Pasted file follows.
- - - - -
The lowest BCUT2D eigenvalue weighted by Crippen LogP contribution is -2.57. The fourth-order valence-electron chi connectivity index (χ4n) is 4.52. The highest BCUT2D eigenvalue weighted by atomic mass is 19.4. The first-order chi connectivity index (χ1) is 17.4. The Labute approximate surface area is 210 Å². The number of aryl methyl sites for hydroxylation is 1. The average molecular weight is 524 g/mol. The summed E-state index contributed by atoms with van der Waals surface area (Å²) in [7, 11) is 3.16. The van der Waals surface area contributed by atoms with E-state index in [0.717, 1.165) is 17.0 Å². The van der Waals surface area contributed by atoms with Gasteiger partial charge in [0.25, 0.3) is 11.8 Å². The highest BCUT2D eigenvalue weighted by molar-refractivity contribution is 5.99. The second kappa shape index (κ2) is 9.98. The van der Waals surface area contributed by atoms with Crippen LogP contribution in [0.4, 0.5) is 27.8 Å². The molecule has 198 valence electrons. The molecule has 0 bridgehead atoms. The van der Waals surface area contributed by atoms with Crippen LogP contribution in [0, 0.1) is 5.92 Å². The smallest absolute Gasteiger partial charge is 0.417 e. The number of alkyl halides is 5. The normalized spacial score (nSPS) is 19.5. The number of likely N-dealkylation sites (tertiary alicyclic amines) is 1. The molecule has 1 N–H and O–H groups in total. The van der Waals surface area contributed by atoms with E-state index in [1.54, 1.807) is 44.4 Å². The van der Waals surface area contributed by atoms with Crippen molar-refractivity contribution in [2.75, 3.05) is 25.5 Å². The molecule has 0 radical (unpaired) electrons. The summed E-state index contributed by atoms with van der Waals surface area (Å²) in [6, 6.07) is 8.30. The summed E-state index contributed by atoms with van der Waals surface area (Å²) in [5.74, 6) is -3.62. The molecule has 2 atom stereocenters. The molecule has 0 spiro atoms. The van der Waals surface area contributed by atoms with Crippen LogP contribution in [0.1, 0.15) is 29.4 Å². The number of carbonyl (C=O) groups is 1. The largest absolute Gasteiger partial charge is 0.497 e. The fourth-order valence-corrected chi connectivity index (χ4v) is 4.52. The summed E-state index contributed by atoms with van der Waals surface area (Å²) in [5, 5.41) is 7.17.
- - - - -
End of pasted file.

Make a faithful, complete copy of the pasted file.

The lowest BCUT2D eigenvalue weighted by Crippen LogP contribution is -2.57. The fourth-order valence-electron chi connectivity index (χ4n) is 4.52. The highest BCUT2D eigenvalue weighted by atomic mass is 19.4. The first-order chi connectivity index (χ1) is 17.4. The Labute approximate surface area is 210 Å². The number of aryl methyl sites for hydroxylation is 1. The average molecular weight is 524 g/mol. The summed E-state index contributed by atoms with van der Waals surface area (Å²) in [7, 11) is 3.16. The van der Waals surface area contributed by atoms with E-state index in [0.717, 1.165) is 17.0 Å². The van der Waals surface area contributed by atoms with Gasteiger partial charge in [0.25, 0.3) is 11.8 Å². The highest BCUT2D eigenvalue weighted by molar-refractivity contribution is 5.99. The second kappa shape index (κ2) is 9.98. The van der Waals surface area contributed by atoms with Crippen LogP contribution in [0.4, 0.5) is 27.8 Å². The molecule has 198 valence electrons. The molecule has 0 bridgehead atoms. The van der Waals surface area contributed by atoms with Crippen LogP contribution in [0, 0.1) is 5.92 Å². The smallest absolute Gasteiger partial charge is 0.417 e. The number of alkyl halides is 5. The normalized spacial score (nSPS) is 19.5. The number of likely N-dealkylation sites (tertiary alicyclic amines) is 1. The molecule has 1 N–H and O–H groups in total. The van der Waals surface area contributed by atoms with E-state index in [1.54, 1.807) is 44.4 Å². The van der Waals surface area contributed by atoms with Crippen molar-refractivity contribution in [2.75, 3.05) is 25.5 Å². The molecule has 0 radical (unpaired) electrons. The summed E-state index contributed by atoms with van der Waals surface area (Å²) in [6, 6.07) is 8.30. The summed E-state index contributed by atoms with van der Waals surface area (Å²) in [5.74, 6) is -3.62. The molecule has 2 atom stereocenters. The molecule has 0 spiro atoms. The van der Waals surface area contributed by atoms with Crippen LogP contribution in [0.1, 0.15) is 29.4 Å². The number of carbonyl (C=O) groups is 1. The largest absolute Gasteiger partial charge is 0.497 e. The fourth-order valence-corrected chi connectivity index (χ4v) is 4.52. The summed E-state index contributed by atoms with van der Waals surface area (Å²) in [5, 5.41) is 7.17.